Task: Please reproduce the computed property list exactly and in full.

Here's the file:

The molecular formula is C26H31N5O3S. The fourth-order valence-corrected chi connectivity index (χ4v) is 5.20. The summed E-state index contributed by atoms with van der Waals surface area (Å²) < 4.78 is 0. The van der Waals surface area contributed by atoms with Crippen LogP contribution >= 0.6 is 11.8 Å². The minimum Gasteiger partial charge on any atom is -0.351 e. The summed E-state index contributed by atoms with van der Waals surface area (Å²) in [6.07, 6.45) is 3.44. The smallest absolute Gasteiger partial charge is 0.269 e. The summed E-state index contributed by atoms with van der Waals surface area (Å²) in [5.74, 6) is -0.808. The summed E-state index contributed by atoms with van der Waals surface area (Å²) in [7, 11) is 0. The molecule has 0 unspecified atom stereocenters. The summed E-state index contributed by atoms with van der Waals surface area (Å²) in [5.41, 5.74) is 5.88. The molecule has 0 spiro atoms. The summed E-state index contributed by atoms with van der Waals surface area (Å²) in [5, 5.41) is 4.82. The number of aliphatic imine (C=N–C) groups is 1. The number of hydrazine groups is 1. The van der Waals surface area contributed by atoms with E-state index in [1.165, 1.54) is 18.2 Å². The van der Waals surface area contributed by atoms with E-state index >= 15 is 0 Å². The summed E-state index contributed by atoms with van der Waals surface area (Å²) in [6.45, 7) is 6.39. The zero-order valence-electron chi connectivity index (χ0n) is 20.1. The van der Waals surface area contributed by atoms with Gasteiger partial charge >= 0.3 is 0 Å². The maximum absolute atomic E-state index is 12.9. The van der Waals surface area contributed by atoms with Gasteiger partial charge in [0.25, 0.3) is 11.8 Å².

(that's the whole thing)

The molecular formula is C26H31N5O3S. The fourth-order valence-corrected chi connectivity index (χ4v) is 5.20. The summed E-state index contributed by atoms with van der Waals surface area (Å²) < 4.78 is 0. The van der Waals surface area contributed by atoms with Crippen LogP contribution >= 0.6 is 11.8 Å². The minimum Gasteiger partial charge on any atom is -0.351 e. The summed E-state index contributed by atoms with van der Waals surface area (Å²) in [6.07, 6.45) is 3.44. The smallest absolute Gasteiger partial charge is 0.269 e. The summed E-state index contributed by atoms with van der Waals surface area (Å²) in [5.74, 6) is -0.808. The summed E-state index contributed by atoms with van der Waals surface area (Å²) in [7, 11) is 0. The molecule has 0 unspecified atom stereocenters. The summed E-state index contributed by atoms with van der Waals surface area (Å²) in [5.41, 5.74) is 5.88. The molecule has 0 spiro atoms. The summed E-state index contributed by atoms with van der Waals surface area (Å²) in [5, 5.41) is 4.82. The number of aliphatic imine (C=N–C) groups is 1. The number of hydrazine groups is 1. The van der Waals surface area contributed by atoms with E-state index in [1.165, 1.54) is 18.2 Å². The van der Waals surface area contributed by atoms with E-state index >= 15 is 0 Å². The summed E-state index contributed by atoms with van der Waals surface area (Å²) in [6.45, 7) is 6.39. The zero-order valence-electron chi connectivity index (χ0n) is 20.1. The van der Waals surface area contributed by atoms with Gasteiger partial charge >= 0.3 is 0 Å². The maximum absolute atomic E-state index is 12.9. The van der Waals surface area contributed by atoms with Gasteiger partial charge in [0.25, 0.3) is 11.8 Å².